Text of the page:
Many proteins previously thought difficult or impossible to be expressed in E. coli in folded form have been successfully expressed in E. coli. For example, proteins with multiple disulphide bonds may be produced in the periplasmic space or in the cytoplasm of mutants rendered sufficiently oxidizing to allow disulphide-bonds to form, while proteins requiring post-translational modification such as glycosylation for stability or function have been expressed using the N-linked glycosylation system of Campylobacter jejuni engineered into E. coli.
Strain K-12 is a mutant form of E. coli that over-expresses the enzyme Alkaline Phosphatase (ALP). The mutation arises due to a defect in the gene that constantly codes for the enzyme. A gene that is producing a product without any inhibition is said to have constitutive activity. This particular mutant form is used to isolate and purify the aforementioned enzyme.
Strain OP50 of Escherichia coli is used for maintenance of Caenorhabditis elegans cultures.
Strain JM109 is a mutant form of E. coli that is recA and endA deficient. The strain can be utilized for blue/white screening when the cells carry the fertility factor episome. Lack of recA decreases the possibility of unwanted restriction of the DNA of interest and lack of endA inhibit plasmid DNA decomposition. Thus, JM109 is useful for cloning and expression systems.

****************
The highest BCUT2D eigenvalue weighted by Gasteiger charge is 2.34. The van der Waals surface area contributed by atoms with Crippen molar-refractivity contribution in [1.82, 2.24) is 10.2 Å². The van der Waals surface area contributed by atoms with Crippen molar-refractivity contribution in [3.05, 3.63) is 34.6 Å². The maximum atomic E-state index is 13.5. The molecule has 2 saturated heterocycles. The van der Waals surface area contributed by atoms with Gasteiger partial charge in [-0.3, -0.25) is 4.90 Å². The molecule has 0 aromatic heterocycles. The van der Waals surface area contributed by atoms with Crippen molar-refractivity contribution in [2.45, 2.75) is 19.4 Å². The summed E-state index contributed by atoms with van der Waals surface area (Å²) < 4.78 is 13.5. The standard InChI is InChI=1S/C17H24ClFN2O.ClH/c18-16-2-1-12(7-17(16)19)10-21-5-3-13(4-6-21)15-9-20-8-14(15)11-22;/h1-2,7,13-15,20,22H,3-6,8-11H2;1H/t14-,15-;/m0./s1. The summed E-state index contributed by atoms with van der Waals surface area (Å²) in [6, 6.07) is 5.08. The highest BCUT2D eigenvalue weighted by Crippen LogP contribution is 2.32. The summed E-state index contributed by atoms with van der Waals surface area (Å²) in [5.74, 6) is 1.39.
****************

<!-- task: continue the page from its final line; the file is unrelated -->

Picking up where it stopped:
E. coli is frequently used as a model organism in microbiology studies. Cultivated strains (e.g. E. coli K12) are well-adapted to the laboratory environment, and, unlike wild-type strains, have lost their ability to thrive in the intestine. Many laboratory strains lose their ability to form biofilms. These features protect wild-type strains from antibodies and other chemical attacks, but require a large expenditure of energy and material resources. E. coli is often used as a representative microorganism in the research of novel water treatment and sterilisation methods, including photocatalysis. By standard plate count methods, following sequential dilutions, and growth on agar gel plates, the concentration of viable organisms or CFUs (Colony Forming Units), in a known volume of treated water can be evaluated, allowing the comparative assessment of materials performance.